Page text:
Tenn. governor asked to investigate system advocates say enabled Eliza Fletcher’s murder

Published: Nov. 3, 2022 at 7:23 PM CDT
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MEMPHIS, Tenn. (WMC) - Criminal justice and victim advocacy groups want accountability and answers after the kidnapping and murder of Memphis jogger Eliza Fletcher.

Advocates say the system failed to protect her from Cleotha Abston-Henderson, the man accused in the case.

On Friday morning, Henderson will be back in court, but not for the Fletcher case.

He’s facing rape charges from another case. The victim, Alicia Franklin, is suing the City of Memphis for failing to investigate the 2021 case and subsequently failing to prevent Fletcher’s death.

A group of advocates say that’s an example of why the governor needs to take special action to make sure tragedies like these don’t happen again.

The University of Memphis remembers Eliza Fletcher as a former player for the UofM Women’s...
The University of Memphis remembers Eliza Fletcher as a former player for the UofM Women’s Tigers Soccer Team.(University of Memphis Women's Soccer Twitter)

“He was a bad apple, you know... what I mean is this guy was prone to do evil,” said Matthew Charles with the national criminal justice non-profit Families Against Mandatory Minimums (FAMM).

Charles is calling the Henderson case an example of failed policies in Tennessee.

On Wednesday, a letter was sent to Governor Bill Lee from FAMM and People for the Enforcement of Rape Laws (PERL).

They want to appoint a special investigator to look at the system that enabled Henderson to allegedly kidnap and murder Fletcher while the mother of two was out on an early morning run back in September.

Court records show Henderson was detained 16 times as a juvenile for a variety of charges including aggravated assault and rape.

At 16 years old, Henderson was tried as an adult for the kidnapping of a Memphis defense attorney.

In 2000, at the age of 16, Abston kidnapped Memphis Defense Attorney Kemper Durand (right).
In 2000, at the age of 16, Abston kidnapped Memphis Defense Attorney Kemper Durand (right).(Action News 5)

He served 20 of his 24-year sentence and was released early due to credits he received for serving jail time before his sentence and for participating in the prison’s job program.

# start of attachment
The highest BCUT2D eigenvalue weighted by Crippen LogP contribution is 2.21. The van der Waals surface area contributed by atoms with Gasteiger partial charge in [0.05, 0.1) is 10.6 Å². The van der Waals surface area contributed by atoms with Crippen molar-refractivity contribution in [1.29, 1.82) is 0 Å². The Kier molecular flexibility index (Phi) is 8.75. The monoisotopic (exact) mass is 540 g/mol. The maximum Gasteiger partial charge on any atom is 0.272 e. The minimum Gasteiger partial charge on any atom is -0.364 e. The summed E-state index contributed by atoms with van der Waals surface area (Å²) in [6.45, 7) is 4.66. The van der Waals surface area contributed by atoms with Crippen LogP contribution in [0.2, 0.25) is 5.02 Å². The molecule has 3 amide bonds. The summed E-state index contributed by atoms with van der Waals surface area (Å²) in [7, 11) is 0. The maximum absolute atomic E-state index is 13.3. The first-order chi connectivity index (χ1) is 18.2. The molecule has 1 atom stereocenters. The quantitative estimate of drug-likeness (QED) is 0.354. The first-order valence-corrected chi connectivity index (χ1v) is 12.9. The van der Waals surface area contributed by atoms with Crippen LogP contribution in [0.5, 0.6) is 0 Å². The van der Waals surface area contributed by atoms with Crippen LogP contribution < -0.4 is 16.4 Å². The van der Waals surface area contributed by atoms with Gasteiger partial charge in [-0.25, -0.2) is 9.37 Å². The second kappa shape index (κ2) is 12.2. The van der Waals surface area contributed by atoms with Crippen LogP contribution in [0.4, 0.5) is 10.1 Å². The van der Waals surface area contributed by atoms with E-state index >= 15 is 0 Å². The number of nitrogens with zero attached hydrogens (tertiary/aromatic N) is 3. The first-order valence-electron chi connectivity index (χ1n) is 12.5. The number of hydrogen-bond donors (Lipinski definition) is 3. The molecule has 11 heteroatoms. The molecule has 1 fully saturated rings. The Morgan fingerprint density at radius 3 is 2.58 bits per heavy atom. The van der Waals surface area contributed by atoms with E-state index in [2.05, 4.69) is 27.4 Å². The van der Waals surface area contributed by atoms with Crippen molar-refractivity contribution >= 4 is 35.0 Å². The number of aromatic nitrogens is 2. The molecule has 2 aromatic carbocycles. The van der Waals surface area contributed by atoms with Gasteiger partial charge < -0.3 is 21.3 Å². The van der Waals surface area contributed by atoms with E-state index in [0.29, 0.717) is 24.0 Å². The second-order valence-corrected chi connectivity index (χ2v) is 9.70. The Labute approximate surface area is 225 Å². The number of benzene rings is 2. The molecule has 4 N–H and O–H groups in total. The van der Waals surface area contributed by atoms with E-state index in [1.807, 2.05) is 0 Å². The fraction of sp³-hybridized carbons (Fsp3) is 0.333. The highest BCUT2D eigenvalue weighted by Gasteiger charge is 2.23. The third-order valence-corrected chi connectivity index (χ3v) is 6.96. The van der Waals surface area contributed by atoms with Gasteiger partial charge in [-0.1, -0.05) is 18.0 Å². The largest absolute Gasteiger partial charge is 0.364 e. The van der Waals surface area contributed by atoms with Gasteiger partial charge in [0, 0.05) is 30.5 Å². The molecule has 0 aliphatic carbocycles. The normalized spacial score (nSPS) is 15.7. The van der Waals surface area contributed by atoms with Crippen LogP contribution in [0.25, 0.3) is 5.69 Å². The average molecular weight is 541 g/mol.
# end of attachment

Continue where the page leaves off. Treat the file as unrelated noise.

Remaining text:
Charles says the Tennessee Department of Correction needs to take a serious look at how they administer good credit for early release.

“The good time is a good thing because it allows those who go in to come out changed, come out with a skill, come out with a trade, return to their communities and families,” said Charles. “But it’s to those that deserve it, and this individual wasn’t deserving of 10 days.”

Henderson was released in 2020.

On Sep. 21, 2021, nearly a year before Fletcher’s kidnapping, Franklin filed her rape kit the day she was assaulted.

The DNA rape data was finally put into the TBI’s system nearly a year later on Sep. 5, one day after Henderson’s DNA was salvaged during the investigation of Fletcher’s disappearance.

The rape kit returned as a match for Henderson.

Critics say if the rape kit was tested earlier, it could have potentially prevented Fletcher’s killing.

During a two-day ad-hoc legislative committee hearing on the Fletcher case, the TBI director blamed the 11-month delay in testing the rape kit on a serious backlog due to understaffing.

Charles says they need more answers.

“A special investigator will be able to look into it precisely and pinpoint what it is that needs to be done at these agencies to prevent this from ever happening again,” said Charles.

Charles says it’s important to find someone outside of law enforcement to conduct this investigation.

Action News 5 reached out to Governor Lee’s office for a comment on the request for a special investigator.

The spokesperson simply said they received the letter.

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